Tag Archives: men

The Overgrown Tomboy

In retrospect, I think I’ve spent half my life defending being a woman, and the other half wishing I wasn’t. Egypt is a patriarchal society, where men call all the shots and have all the fun – well, except when it comes to traffic police. Meanwhile, us women either attempt to fight the status quo and get labeled whores or feminists, or we’re stuck in a Stepford Wives-like nightmare. Yes, I generalize. But Stepford Wives scared the shit out of me.

I’ve envied men ever since the age of six – until then, I was running, climbing trees and playing hide and seek with the boys in my neighbourhood.  Then one day, my mother informed me that it was time to put on the top half of my two-piece swimsuit instead of running around in shorts (I apparently spent the first 2.5 years of my life running around naked in people’s gardens , which makes for very awkward small talk 20 years later when I run into them).

I remember being absolutely indignant at my mother’s request.

‘Why should I?’ I hollered, ‘The other boys don’t wear tops.’

‘You’re not a boy, dear,’ my mother sighed. ‘You’re a girl.’

‘So what? I climb faster than them, and some of them cry like girls.’

It’s true. I remember a whiner called Sherif who would run blubbering to his nanny every time he got hurt while tree climbing. Yes, I was a tree climber and crying boys were sissies.

‘You’re not the same as boys, dear,’ my long-suffering mother tried again.

‘Why? What do they have that I don’t?’

An anatomy book landed on my bed the next day.

My mother tried to hammer into my stubborn head that my body was going to change and I would have to wear tops like all the other girls. I was horrified, and pursued a valiant two-year campaign of running, jumping and climbing things to outrun this garish nightmare. Eventually, the bastard known as puberty hit me, and I was suddenly expected to play with Barbie dolls, nail polish and wear pink frilly things and not climb trees anymore.

Fast-forward twenty something years later, and I still find myself often wishing I was a man, instead of being a gender that is physically, emotionally, and socially prevented from doing everything I want to.

It’s funny to realize that the possession of boobs holds you back more than it helps you. To my male counterparts and my community, my gender is a liability, one that attracts attention and trouble, both for me and for them.  And as a former tomboy, I’ve come up with a practical list of why it sucks to be a female:

–          Can’t pee standing up

–          Can’t pee standing up in groups by the road side

–          Burping is unladylike

–          The word dainty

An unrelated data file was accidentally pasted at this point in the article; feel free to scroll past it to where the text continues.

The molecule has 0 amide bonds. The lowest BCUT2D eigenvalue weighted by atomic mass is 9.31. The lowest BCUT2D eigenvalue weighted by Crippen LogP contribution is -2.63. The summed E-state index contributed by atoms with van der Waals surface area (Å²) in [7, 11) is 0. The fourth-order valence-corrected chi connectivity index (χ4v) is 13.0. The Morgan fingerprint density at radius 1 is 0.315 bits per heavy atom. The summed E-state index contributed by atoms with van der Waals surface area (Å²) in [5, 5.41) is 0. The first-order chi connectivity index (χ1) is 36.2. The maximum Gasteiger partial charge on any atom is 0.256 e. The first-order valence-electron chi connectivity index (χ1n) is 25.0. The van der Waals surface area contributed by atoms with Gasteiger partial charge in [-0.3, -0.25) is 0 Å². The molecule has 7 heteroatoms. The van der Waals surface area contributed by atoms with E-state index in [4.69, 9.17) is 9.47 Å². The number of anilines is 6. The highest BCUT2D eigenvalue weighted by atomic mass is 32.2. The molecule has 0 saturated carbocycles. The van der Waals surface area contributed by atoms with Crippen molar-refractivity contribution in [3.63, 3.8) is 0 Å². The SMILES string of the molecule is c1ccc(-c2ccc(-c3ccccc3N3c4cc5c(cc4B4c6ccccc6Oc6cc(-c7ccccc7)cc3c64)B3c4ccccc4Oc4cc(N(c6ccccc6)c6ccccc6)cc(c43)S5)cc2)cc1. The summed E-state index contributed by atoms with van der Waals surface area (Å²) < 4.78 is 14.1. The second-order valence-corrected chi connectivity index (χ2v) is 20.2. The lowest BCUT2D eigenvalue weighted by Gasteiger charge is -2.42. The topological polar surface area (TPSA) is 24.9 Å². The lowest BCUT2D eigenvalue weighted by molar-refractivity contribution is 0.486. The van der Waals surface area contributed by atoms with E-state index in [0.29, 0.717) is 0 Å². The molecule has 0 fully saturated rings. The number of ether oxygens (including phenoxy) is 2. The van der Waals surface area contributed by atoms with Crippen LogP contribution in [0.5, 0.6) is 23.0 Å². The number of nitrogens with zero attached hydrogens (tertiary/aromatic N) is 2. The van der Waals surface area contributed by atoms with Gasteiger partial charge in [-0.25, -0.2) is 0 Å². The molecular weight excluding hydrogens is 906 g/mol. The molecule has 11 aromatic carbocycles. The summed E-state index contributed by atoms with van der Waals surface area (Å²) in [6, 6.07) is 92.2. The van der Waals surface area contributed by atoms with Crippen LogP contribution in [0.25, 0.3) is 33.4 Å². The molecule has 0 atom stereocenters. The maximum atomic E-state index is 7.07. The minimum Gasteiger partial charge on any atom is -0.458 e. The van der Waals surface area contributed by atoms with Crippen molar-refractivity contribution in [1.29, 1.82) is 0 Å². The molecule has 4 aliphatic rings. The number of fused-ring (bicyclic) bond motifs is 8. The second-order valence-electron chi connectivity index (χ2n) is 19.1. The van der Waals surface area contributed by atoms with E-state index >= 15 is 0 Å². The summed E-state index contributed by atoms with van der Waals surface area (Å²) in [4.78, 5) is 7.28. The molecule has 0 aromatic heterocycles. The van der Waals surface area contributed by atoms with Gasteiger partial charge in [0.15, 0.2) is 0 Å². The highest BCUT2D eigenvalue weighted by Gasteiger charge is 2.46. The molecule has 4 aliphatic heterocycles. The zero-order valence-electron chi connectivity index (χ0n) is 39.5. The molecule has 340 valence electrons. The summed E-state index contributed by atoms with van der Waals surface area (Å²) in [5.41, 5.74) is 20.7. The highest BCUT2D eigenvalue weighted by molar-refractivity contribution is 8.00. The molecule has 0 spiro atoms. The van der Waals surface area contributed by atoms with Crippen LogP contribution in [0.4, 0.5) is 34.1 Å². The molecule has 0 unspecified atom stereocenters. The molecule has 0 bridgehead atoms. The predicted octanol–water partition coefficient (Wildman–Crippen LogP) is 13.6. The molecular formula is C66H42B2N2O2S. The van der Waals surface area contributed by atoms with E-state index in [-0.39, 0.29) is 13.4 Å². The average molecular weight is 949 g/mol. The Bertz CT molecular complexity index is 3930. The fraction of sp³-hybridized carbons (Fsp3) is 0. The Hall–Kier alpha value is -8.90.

–          Etiquette

–          Brazilian wax

–          Threading

–         Sexual harassment

–         People who justify sexual harassment

–         Society’s expectation of you producing kids like guinea pigs before you’re thirty

–          Disappointing your parents by not producing kids like guinea pigs before you’re thirty

–          Disappointing your parents by being female (‘I wish I’d had five boys instead of you. They’d have been much easier to handle.’)

–          Not being allowed to joyride a microbus

–           Or to hitchhike

–          As a journalist, not being able to crack into underground men-only worlds of prostitution and drug dealing

–          Underwire bras and high heels (motherfucker who invented them deserves to be eye-gorged)

–          Ladies’ clubs

–          Egyptian weddings

–          Being cajoled into the bouquet catching ceremony at Egyptian weddings

–          3o2balek

–          having periods

–          Nadia El Guindy

–          Women hanging out in the ladies’ room, or even worse, insisting on coming into the stall to keep talking while you pee

–          Self Help Books

–          Talking about Self Help books

–          Thinking Self Help books will actually explain men

–          Having a cat means you’re one step away from Glenn Close in Fatal Attraction

–          The existence of Female Genital Mutilation till today

–          Oprah Winfrey

–          ‘You’re so cute when you’re angry.’

–          Not being able to jog shirtless like Omar Sharif’s grandson

–          Chest bumping is awkward

I could go on but I kind of forgot the point of this list. I like making lists. They make me feel efficient. Sometimes I’ll write things that I’ve already done on the list so that I can cross them off and congratulate myself on being accomplished. [Day One: Get out of bed. Check.]

Honestly, life was so much easier when the measure of my worth was how high I could climb or far I could swim, and not how dignified I behave while politely eating a burger. Note: there is no demure way of eating burgers, watermelon, crabs, mussels, mangoes and spaghetti -my mother once told me: ‘Never eat spaghetti in front of the man you love, dear. The way you eat it, he’ll never love you again.’

And frankly, I do often prefer my male friends’ company to my girlfriends’. Conversations are so much simpler – and often monosyllabic – and do not involve detailed, blow-by-blow accounts of HelookedatmethenIlookedathimthenhesaidtomebutIsaidtohimsohewalkedawaydoeshelovemebutIhatehimletsfacebookstalkhim.

Instead:

Me: Blablablablablablablabla

Male: Uhuh.

Me: Blablablablablablablablablablablabla

Male: Cool.

Me: I’m so glad we talked.